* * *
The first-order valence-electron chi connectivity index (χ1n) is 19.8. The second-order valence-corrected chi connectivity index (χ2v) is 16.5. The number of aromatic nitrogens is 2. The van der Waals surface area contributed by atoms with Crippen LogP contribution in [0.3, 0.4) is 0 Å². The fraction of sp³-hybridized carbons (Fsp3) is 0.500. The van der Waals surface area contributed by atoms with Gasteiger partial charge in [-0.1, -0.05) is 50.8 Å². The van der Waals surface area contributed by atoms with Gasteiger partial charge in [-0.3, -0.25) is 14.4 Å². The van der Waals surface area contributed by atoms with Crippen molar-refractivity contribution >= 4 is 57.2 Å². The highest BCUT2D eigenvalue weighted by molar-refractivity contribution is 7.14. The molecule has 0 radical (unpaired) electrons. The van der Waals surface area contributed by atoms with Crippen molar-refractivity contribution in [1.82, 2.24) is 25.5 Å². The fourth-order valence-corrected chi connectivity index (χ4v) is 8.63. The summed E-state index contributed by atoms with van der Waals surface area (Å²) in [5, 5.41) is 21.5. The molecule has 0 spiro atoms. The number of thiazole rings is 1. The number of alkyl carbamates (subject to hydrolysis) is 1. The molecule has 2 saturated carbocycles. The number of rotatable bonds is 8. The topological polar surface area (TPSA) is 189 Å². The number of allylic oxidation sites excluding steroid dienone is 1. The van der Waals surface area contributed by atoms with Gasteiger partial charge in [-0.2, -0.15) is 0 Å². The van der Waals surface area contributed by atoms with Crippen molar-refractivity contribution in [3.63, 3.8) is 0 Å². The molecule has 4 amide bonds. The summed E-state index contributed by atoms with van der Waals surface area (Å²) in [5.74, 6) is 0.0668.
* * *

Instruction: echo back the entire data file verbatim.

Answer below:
The first-order valence-electron chi connectivity index (χ1n) is 19.8. The second-order valence-corrected chi connectivity index (χ2v) is 16.5. The number of aromatic nitrogens is 2. The van der Waals surface area contributed by atoms with Crippen LogP contribution in [0.3, 0.4) is 0 Å². The fraction of sp³-hybridized carbons (Fsp3) is 0.500. The van der Waals surface area contributed by atoms with Gasteiger partial charge in [-0.1, -0.05) is 50.8 Å². The van der Waals surface area contributed by atoms with Gasteiger partial charge in [-0.3, -0.25) is 14.4 Å². The van der Waals surface area contributed by atoms with Crippen molar-refractivity contribution >= 4 is 57.2 Å². The highest BCUT2D eigenvalue weighted by molar-refractivity contribution is 7.14. The molecule has 0 radical (unpaired) electrons. The van der Waals surface area contributed by atoms with Crippen molar-refractivity contribution in [1.82, 2.24) is 25.5 Å². The fourth-order valence-corrected chi connectivity index (χ4v) is 8.63. The summed E-state index contributed by atoms with van der Waals surface area (Å²) in [5, 5.41) is 21.5. The molecule has 0 spiro atoms. The number of thiazole rings is 1. The number of alkyl carbamates (subject to hydrolysis) is 1. The molecule has 2 saturated carbocycles. The number of rotatable bonds is 8. The topological polar surface area (TPSA) is 189 Å². The number of allylic oxidation sites excluding steroid dienone is 1. The van der Waals surface area contributed by atoms with Gasteiger partial charge in [-0.2, -0.15) is 0 Å². The van der Waals surface area contributed by atoms with Crippen molar-refractivity contribution in [3.63, 3.8) is 0 Å². The molecule has 4 amide bonds. The summed E-state index contributed by atoms with van der Waals surface area (Å²) in [5.74, 6) is 0.0668.